Why is Your Company Overweight?

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Let’s face it.  You already know the answer to the question below 

Why are so many people overweight?   

If you’re like most people, hearing the word “exercise” brings an immediate pang of guilt. To amplify the problem, many of us try to make up for not exercising by eating too much! 👀  

Regardless of their current situation, most people would benefit by “filtering” their eating and time management to ensure that they are doing the right things with diet/exercise that will get them the results they want.  We all know the answer to the “Why are people overweight?” question, but we don’t live it…. 

Internal thoughts: Maybe if I read enough weight loss quotes, the pounds will fall off; or maybe if I eat nothing but lemons for the next 6 months, I’ll be in perfect shape…no exercise required. For nearly all people, losing weight without having to put in considerable effort is about as useless as Captain Hook’s second glove.  We ALL want results.  But what if you could get results with the least amount of effort as possible? 

The same problem faces countless companies across the country and the world. They are metaphorically overweight.  The answer to the next question may not come as easily as the first question.  

Why are so many companies overweight?

 In most companies the focus is heavy on effort instead of outcome.   

Similar to humans, businesses can often do a terrible job at filtering out “potential” leads who in reality have no potential at all.  In a previous article I described strategies we used to dramatically increase online meeting counts for a sales-based company called Macro (company name changed for privacy reasons).  Today I’ll describe how we shifted the company’s focus from asking “Who’s a potential customer?” to asking “Who’s the RIGHT Customer”.  Not only did we increase meeting counts for Macro…but we simultaneously helped them collect data and focus on the right metric:  booking the right type of meetings.   

Before our engagement with them, Macro was casting a wide net, trying to get more online meetings on all deal sizes.  Macro was getting fat.  As meeting counts were increasing at Macro, it was critical timplement a counterbalance that would weed out unqualified leads and leads which won’t move the needle for the company.  For simplicity, this process of finding the right type of prospective leads will be called “Funnel Filtering”.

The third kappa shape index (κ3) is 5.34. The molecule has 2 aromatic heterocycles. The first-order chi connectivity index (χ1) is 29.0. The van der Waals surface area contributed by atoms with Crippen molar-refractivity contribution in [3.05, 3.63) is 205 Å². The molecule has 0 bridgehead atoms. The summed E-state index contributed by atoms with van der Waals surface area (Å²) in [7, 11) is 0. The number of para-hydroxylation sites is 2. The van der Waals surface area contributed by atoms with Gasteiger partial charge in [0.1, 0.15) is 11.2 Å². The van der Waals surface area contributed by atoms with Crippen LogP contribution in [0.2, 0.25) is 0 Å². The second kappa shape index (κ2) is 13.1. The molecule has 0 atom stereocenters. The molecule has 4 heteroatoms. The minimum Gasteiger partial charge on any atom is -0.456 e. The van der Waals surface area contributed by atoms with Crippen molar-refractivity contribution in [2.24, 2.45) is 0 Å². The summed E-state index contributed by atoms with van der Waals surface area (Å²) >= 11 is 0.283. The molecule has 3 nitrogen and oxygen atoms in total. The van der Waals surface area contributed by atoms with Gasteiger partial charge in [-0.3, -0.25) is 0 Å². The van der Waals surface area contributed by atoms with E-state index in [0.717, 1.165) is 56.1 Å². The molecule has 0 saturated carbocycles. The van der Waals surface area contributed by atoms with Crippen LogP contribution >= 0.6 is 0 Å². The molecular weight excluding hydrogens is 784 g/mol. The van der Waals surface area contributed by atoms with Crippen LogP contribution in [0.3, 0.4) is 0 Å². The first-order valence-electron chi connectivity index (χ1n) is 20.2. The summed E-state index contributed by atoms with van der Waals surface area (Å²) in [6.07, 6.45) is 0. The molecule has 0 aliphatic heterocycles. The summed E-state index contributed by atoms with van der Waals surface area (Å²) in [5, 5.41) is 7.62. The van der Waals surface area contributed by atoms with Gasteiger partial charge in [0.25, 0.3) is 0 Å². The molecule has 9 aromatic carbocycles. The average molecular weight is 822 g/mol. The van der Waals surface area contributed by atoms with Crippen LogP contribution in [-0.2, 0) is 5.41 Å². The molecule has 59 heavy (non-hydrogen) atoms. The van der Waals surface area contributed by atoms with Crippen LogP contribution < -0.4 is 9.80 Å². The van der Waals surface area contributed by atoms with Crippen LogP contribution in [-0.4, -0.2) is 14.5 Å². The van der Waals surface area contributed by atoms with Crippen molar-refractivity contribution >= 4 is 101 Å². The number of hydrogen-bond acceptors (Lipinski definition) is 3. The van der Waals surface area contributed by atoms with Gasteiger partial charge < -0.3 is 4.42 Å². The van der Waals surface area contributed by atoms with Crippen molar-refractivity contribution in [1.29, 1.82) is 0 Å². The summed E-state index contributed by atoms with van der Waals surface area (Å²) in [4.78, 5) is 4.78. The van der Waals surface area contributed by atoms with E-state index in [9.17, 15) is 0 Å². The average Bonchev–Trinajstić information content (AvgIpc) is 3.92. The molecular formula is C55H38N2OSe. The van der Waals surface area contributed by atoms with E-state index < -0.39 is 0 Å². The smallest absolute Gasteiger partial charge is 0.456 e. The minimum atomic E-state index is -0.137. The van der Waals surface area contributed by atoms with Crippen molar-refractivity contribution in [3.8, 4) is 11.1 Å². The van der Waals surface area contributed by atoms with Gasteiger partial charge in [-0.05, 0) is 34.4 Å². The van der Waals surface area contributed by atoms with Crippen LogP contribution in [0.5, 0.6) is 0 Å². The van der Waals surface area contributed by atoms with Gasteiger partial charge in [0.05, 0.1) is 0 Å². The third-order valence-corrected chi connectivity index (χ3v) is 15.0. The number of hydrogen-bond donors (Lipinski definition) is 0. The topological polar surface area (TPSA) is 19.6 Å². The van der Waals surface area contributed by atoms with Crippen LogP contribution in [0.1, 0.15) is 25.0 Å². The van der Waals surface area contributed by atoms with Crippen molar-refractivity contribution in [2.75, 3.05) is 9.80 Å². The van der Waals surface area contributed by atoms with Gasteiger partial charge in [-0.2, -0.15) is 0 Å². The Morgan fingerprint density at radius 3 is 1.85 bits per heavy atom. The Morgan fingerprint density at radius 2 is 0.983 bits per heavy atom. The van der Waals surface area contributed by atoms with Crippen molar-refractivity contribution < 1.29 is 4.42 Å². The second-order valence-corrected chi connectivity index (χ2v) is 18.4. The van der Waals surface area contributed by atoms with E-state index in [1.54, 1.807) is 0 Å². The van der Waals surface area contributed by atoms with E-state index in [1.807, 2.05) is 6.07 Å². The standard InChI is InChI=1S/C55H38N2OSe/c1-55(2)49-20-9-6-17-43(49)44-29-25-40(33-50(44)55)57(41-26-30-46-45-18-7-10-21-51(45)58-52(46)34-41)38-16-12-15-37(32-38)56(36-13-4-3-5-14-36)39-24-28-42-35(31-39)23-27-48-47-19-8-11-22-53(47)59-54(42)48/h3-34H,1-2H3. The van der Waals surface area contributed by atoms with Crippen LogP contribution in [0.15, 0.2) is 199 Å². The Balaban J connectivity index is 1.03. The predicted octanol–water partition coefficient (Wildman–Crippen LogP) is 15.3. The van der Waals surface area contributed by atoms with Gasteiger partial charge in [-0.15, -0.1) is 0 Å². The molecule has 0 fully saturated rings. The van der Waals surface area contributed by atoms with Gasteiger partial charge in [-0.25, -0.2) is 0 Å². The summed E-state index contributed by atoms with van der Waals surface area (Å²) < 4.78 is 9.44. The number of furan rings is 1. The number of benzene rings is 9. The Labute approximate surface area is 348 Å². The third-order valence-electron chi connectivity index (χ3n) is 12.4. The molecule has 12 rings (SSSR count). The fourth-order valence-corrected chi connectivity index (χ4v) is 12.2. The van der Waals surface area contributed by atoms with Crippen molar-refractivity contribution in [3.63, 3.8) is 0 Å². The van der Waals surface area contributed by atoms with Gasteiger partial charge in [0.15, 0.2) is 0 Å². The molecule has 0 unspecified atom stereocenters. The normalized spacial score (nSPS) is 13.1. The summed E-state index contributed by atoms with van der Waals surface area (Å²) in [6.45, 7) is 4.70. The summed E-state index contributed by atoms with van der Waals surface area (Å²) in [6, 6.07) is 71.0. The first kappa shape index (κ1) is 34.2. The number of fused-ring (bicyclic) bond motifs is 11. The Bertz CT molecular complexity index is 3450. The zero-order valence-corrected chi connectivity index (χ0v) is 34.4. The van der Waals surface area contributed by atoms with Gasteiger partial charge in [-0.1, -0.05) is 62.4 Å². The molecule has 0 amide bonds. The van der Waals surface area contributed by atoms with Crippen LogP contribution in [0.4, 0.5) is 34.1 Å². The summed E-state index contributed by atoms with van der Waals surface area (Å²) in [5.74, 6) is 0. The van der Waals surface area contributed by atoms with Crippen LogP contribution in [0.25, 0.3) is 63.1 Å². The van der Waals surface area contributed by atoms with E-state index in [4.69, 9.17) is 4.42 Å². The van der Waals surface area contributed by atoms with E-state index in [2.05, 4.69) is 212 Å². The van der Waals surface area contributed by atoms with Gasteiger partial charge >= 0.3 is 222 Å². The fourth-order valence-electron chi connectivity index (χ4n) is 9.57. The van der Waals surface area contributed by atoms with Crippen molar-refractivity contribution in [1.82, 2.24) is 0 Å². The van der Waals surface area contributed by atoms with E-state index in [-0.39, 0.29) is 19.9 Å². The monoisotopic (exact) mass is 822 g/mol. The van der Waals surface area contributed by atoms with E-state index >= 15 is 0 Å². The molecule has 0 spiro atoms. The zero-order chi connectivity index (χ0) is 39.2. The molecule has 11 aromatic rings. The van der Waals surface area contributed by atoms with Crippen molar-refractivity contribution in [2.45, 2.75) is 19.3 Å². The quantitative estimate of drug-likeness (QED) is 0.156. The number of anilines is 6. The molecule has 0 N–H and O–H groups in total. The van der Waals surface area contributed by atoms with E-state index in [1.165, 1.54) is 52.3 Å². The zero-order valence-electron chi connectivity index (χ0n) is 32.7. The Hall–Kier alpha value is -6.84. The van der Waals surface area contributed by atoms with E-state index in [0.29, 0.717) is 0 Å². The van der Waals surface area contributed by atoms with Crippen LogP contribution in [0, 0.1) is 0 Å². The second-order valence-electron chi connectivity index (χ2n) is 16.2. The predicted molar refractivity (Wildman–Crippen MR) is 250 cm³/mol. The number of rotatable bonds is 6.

Although having tons of sales meetings sounds like a great problem to have, there may be certain sizes/types of deals that have a more positive impact on KPI’s of your company than others.  Filtering your sales funnel is a critical part of keeping your company from becoming fat.  ALL companies want results.  What if your company could get results with the least amount of effort as possible?  

This “Filtering the Funnel” concept may sound trivial, but can be especially hard for small to medium sized businesses.  When you “filter your funnel”, your funnel goes from this \  /  to this | |.    

In the case of Macro, we utilized the following funnel filtering concepts: 

1. Critical Questions: Who are the Right Customers?  Who are the Wrong Customers? 

Carefully and correctly answering these questions is worth considerable time and resources. Every company’s answers to this question will be unique.  Large strides can be made, especially for small to medium-sized companies by digging deep to uncover this information. Don’t get fat by taking in any and all deal sizes.  

right customers

2. Choose your desired outcomes

Picking the right outcome to filter is harder than it sounds.  How do you know when you find the right metric?  What’s the process? You may want to start by creating a chart showing the goals of your company in conjunction with the specific phases of your Customer’s Journey.  Who has a “touch” with your potential lead at each phase?  How can information be gathered and shared to increase the likelihood of getting the right lead—even across departments at each phase of the journey. 

3. Refine the Qualifying Process 

Instead of casting a wide net, we helped Macro book the right meetings by creating qualification process utilizing a chatbot. Site visitors were asked 3-4 qualifying questions before booking a sales meeting.  

 What was the result? The stricter qualifying process yielded a higher meeting to opportunity ratio of 48% when compared to the previous ratio of 38%. The stricter qualifying requirements filtered through to candidates who were, in general, more qualified than before the changes were made. 

 As  you work on filtering your funnel for your sales team, please heed this caution:  Carefully consider that it is possible this new process is over-qualifying leads and filtering out possible opportunities. It’s critical to consider whether it’s better to have the sales team take more total meetings or fewer meetings which are more qualified. Adjust qualification questions and parameters as needed. 

 In order for a business to succeed in the long-term, the funnel HAS to evolve. Don’t let your company get fat. Filter your sales funnel. 

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